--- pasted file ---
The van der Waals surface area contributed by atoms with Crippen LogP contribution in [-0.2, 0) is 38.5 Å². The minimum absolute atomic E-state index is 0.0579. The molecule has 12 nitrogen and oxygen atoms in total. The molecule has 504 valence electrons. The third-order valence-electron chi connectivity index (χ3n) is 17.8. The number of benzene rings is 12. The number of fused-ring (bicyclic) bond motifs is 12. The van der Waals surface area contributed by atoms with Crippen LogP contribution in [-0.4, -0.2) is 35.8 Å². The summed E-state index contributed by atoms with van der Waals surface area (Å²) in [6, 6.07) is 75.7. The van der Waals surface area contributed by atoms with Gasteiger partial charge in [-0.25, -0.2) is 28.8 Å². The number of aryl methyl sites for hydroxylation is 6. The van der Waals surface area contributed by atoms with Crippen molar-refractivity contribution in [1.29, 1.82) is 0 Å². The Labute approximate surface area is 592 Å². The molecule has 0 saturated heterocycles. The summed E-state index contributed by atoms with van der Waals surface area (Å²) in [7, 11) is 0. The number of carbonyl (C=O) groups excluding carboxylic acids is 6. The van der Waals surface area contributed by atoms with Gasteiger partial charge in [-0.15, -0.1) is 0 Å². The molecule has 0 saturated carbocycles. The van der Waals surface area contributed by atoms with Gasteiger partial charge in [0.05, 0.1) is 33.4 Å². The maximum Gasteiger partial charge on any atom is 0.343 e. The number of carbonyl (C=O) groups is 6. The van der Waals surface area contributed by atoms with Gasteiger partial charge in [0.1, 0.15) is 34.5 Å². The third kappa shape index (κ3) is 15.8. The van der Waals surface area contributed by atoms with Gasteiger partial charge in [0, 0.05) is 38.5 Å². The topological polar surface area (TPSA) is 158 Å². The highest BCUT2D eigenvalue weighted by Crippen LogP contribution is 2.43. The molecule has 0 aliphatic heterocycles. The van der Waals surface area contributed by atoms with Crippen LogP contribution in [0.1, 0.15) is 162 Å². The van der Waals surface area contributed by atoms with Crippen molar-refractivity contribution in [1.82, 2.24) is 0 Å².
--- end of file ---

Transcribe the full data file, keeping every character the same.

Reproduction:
The van der Waals surface area contributed by atoms with Crippen LogP contribution in [-0.2, 0) is 38.5 Å². The minimum absolute atomic E-state index is 0.0579. The molecule has 12 nitrogen and oxygen atoms in total. The molecule has 504 valence electrons. The third-order valence-electron chi connectivity index (χ3n) is 17.8. The number of benzene rings is 12. The number of fused-ring (bicyclic) bond motifs is 12. The van der Waals surface area contributed by atoms with Crippen LogP contribution in [-0.4, -0.2) is 35.8 Å². The summed E-state index contributed by atoms with van der Waals surface area (Å²) in [6, 6.07) is 75.7. The van der Waals surface area contributed by atoms with Gasteiger partial charge in [-0.25, -0.2) is 28.8 Å². The number of aryl methyl sites for hydroxylation is 6. The van der Waals surface area contributed by atoms with Crippen molar-refractivity contribution in [1.29, 1.82) is 0 Å². The Labute approximate surface area is 592 Å². The molecule has 0 saturated heterocycles. The summed E-state index contributed by atoms with van der Waals surface area (Å²) in [7, 11) is 0. The number of carbonyl (C=O) groups excluding carboxylic acids is 6. The van der Waals surface area contributed by atoms with Gasteiger partial charge in [-0.15, -0.1) is 0 Å². The molecule has 0 saturated carbocycles. The van der Waals surface area contributed by atoms with Gasteiger partial charge in [0.05, 0.1) is 33.4 Å². The maximum Gasteiger partial charge on any atom is 0.343 e. The number of carbonyl (C=O) groups is 6. The van der Waals surface area contributed by atoms with Gasteiger partial charge in [0.1, 0.15) is 34.5 Å². The third kappa shape index (κ3) is 15.8. The van der Waals surface area contributed by atoms with Gasteiger partial charge in [0, 0.05) is 38.5 Å². The topological polar surface area (TPSA) is 158 Å². The highest BCUT2D eigenvalue weighted by Crippen LogP contribution is 2.43. The molecule has 0 aliphatic heterocycles. The van der Waals surface area contributed by atoms with Crippen LogP contribution in [0.1, 0.15) is 162 Å². The van der Waals surface area contributed by atoms with Crippen molar-refractivity contribution in [1.82, 2.24) is 0 Å².